where is an -bit vector of twos. While the analysis in Ref. Liang et al. (2015) concerned predominantly the case of , we show in Appendix A.1 that has a local bound of 1 for all . When , Eq. (11) leads to the well-known Clauser-Horne-Shimony-Holt (CHSH) Bell inequality Clauser et al. (1969):

(12)

Let denote the maximal quantum value of . It was shown in Ref. Liang et al. (2015) that for , the -producible bound of , cf. Eq. (5), is precisely and thus depends only on , but not on . Numerically, for , we have found that the maximal quantum value of can always be achieved by considering the -partite GHZ state and the following ansatz Werner and Wolf (2001); Liang et al. (2015) of measurement observables:

(13)

where and . The resulting quantum value, computed via , then reads as:

(14)

where the analytic form of the optimal parameter and optimal quantum value for can be found in Appendix B. Note that for these values of , appear to increase monotonically with as well as , thus showing a gap between the and producible bounds for . In Ref. Liang et al. (2015), the presence of such a gap was numerically verified for but only for the case of .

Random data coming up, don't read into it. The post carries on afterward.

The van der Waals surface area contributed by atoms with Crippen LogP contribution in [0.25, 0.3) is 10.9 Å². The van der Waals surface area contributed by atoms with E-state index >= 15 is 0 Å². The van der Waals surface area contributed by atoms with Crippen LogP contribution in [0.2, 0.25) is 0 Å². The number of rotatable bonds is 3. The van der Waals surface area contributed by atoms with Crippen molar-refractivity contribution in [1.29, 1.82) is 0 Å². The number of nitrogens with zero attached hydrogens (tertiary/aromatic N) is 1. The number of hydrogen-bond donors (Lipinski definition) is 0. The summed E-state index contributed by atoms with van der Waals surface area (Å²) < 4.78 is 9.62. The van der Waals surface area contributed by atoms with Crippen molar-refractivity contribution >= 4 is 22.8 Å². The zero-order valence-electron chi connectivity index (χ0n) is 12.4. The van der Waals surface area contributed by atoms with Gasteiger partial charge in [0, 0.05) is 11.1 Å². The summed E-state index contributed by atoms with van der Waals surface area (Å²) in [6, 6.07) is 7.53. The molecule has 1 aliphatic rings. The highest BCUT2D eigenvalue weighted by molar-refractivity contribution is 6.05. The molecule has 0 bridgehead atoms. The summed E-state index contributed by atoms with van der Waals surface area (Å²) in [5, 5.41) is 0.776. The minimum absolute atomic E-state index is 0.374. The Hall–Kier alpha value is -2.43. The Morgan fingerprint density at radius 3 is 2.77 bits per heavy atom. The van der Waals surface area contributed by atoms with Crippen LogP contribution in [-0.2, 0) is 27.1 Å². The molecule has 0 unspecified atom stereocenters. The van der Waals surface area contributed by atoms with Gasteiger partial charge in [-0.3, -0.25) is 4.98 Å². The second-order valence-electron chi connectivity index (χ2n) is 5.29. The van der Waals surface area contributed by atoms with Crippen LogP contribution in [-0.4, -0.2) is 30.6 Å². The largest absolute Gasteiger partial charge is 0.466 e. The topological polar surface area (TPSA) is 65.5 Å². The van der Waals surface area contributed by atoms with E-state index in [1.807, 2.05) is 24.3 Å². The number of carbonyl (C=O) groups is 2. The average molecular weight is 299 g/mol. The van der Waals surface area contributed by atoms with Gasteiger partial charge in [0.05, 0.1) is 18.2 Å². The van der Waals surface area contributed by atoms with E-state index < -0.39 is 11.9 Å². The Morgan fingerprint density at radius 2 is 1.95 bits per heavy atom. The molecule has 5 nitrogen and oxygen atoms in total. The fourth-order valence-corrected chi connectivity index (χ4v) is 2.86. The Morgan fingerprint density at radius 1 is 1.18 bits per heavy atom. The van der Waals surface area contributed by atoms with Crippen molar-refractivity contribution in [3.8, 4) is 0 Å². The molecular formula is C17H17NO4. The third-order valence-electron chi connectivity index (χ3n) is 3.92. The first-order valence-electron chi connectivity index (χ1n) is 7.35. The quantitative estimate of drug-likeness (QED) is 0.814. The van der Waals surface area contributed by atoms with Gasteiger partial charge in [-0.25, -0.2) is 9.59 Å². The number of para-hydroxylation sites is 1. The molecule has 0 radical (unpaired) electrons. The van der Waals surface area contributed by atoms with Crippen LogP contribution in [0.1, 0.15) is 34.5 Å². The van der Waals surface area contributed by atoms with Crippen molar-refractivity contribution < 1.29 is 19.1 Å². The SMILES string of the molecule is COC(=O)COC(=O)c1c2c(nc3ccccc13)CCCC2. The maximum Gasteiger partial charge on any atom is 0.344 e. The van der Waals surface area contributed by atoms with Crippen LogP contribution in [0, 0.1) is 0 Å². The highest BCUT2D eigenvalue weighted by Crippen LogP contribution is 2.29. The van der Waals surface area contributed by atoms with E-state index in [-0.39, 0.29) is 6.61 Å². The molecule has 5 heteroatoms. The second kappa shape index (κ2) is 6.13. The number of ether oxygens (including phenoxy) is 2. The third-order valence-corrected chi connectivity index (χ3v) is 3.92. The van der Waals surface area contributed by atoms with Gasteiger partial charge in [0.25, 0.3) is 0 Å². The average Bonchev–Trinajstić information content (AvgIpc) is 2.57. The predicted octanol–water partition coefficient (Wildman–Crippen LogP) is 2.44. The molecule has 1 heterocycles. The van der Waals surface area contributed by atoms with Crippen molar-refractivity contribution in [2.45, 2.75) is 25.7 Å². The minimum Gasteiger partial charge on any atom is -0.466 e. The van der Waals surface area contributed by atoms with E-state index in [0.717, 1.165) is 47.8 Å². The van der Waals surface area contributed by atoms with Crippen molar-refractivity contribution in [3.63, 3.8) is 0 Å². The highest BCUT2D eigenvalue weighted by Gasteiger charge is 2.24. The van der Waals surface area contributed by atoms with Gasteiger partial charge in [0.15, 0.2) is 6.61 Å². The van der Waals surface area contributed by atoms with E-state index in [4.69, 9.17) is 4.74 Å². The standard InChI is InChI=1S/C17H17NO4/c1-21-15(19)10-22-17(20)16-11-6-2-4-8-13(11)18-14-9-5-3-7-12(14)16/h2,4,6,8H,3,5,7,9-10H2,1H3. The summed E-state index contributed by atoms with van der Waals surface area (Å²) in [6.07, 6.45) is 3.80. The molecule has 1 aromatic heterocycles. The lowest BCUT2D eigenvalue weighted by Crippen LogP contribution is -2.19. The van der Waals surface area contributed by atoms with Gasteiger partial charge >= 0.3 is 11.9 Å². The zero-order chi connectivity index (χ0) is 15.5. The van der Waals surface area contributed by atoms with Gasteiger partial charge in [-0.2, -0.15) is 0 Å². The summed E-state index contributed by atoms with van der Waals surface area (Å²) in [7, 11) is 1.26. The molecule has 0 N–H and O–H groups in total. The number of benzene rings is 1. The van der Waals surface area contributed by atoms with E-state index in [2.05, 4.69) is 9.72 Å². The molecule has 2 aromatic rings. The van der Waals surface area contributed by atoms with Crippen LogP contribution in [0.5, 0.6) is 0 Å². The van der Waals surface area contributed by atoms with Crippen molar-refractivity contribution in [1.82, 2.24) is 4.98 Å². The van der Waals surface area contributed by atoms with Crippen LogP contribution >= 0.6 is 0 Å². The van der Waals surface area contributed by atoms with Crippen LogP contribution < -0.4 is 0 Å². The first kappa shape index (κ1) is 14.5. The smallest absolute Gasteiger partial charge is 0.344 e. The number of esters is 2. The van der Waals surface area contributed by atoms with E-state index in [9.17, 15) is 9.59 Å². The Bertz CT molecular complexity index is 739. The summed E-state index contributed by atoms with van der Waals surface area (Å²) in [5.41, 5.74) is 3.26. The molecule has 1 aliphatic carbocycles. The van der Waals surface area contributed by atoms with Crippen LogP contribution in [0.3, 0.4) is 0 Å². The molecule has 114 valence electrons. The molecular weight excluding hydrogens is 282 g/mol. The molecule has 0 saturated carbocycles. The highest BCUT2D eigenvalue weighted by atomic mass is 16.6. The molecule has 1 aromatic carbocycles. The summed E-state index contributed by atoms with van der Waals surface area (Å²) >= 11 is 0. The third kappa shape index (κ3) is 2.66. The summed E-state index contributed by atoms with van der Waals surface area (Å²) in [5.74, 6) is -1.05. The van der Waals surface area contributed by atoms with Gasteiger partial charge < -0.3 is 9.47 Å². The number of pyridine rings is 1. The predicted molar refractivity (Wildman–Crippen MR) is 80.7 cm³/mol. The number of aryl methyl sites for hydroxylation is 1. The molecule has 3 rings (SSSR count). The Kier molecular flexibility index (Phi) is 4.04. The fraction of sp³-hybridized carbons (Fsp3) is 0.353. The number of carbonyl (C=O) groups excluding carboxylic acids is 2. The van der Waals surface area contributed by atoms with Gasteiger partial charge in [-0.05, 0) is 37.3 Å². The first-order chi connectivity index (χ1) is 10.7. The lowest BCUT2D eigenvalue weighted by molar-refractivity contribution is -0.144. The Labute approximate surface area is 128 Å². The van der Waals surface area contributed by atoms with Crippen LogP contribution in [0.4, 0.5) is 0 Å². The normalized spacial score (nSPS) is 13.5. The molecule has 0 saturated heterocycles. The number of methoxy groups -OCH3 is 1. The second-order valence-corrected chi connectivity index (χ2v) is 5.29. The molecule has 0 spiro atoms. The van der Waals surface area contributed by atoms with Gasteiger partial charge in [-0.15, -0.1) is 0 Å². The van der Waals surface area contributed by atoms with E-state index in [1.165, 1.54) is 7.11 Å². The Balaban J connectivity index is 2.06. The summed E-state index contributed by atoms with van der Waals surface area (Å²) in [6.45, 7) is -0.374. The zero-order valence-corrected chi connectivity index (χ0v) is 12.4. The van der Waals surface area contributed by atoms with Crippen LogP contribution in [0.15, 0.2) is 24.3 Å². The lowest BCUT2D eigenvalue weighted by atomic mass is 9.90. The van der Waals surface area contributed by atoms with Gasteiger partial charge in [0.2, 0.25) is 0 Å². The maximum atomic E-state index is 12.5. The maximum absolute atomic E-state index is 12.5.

iii.1 Effectiveness for some families of qubit states

Under the assumption that there always exist the aforementioned gaps between successive -producible bounds and noting that the maximal quantum violation of a full correlation Bell inequality—such as the one associated with Eq. (11)—is always achievable Werner and Wolf (2001) using a GHZ state, we deduce that the GME nature of a GHZ state can always be certified using the DIWED

(15)

by setting to be .

Figure 1: Plots of the quantum violation of the DIWED of Eq. (11) achieved by in the restricted interval of (the inset gives the same plots but for the whole interval of where one finds that the witnesses are generally not violated, i.e., giving a negative value).

In Ref. Liang et al. (2015), the DIWEDs of Eq. (15) with were also considered in conjunction with the states , and the 1-dimensional cluster states (i.e., graph states corresponding to a ring graph or a linear chain ). Unfortunately, the numerical results presented therein suggested that for (), the witness can, at best, be used to certify that ( and ) is entangled.222Note that in Table II of Ref. Liang et al. (2015), the certifiable entanglement depth of was mistaken to be 3, even though the result presented in Table III in the corresponding Supplemental Material clearly indicate that this should be 2. In other words, the witness of Eq. (15) with essentially failed to detect any of the more-than-two-body entanglement present in all these multipartite qubit states.